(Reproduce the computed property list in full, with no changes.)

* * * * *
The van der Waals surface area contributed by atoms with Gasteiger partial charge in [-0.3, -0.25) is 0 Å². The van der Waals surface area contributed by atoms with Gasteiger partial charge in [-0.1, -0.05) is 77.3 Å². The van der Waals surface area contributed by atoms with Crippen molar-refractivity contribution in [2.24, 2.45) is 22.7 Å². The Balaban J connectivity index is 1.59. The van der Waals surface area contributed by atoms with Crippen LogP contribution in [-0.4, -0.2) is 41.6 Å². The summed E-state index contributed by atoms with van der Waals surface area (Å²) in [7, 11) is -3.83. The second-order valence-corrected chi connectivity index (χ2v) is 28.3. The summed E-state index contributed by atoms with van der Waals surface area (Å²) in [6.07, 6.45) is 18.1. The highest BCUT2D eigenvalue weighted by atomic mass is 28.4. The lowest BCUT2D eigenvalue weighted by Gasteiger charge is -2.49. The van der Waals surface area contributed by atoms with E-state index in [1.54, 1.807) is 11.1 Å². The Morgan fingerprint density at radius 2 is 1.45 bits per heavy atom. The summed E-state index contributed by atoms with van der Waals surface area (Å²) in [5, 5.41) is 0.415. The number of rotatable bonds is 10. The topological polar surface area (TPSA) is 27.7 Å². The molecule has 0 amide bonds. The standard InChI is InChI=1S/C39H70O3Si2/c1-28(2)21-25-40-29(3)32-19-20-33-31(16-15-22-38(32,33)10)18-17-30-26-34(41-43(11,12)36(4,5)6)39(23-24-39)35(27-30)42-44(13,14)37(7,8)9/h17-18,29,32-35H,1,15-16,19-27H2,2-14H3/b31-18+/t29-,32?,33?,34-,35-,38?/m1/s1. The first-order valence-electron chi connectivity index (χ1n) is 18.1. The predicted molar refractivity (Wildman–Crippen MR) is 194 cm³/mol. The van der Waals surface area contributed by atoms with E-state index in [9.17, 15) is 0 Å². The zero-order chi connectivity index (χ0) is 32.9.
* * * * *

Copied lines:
The van der Waals surface area contributed by atoms with Gasteiger partial charge in [-0.3, -0.25) is 0 Å². The van der Waals surface area contributed by atoms with Gasteiger partial charge in [-0.1, -0.05) is 77.3 Å². The van der Waals surface area contributed by atoms with Crippen molar-refractivity contribution in [2.24, 2.45) is 22.7 Å². The Balaban J connectivity index is 1.59. The van der Waals surface area contributed by atoms with Crippen LogP contribution in [-0.4, -0.2) is 41.6 Å². The summed E-state index contributed by atoms with van der Waals surface area (Å²) in [7, 11) is -3.83. The second-order valence-corrected chi connectivity index (χ2v) is 28.3. The summed E-state index contributed by atoms with van der Waals surface area (Å²) in [6.07, 6.45) is 18.1. The highest BCUT2D eigenvalue weighted by atomic mass is 28.4. The lowest BCUT2D eigenvalue weighted by Gasteiger charge is -2.49. The van der Waals surface area contributed by atoms with E-state index in [1.54, 1.807) is 11.1 Å². The Morgan fingerprint density at radius 2 is 1.45 bits per heavy atom. The summed E-state index contributed by atoms with van der Waals surface area (Å²) in [5, 5.41) is 0.415. The number of rotatable bonds is 10. The topological polar surface area (TPSA) is 27.7 Å². The molecule has 0 amide bonds. The standard InChI is InChI=1S/C39H70O3Si2/c1-28(2)21-25-40-29(3)32-19-20-33-31(16-15-22-38(32,33)10)18-17-30-26-34(41-43(11,12)36(4,5)6)39(23-24-39)35(27-30)42-44(13,14)37(7,8)9/h17-18,29,32-35H,1,15-16,19-27H2,2-14H3/b31-18+/t29-,32?,33?,34-,35-,38?/m1/s1. The first-order valence-electron chi connectivity index (χ1n) is 18.1. The predicted molar refractivity (Wildman–Crippen MR) is 194 cm³/mol. The van der Waals surface area contributed by atoms with E-state index in [9.17, 15) is 0 Å². The zero-order chi connectivity index (χ0) is 32.9.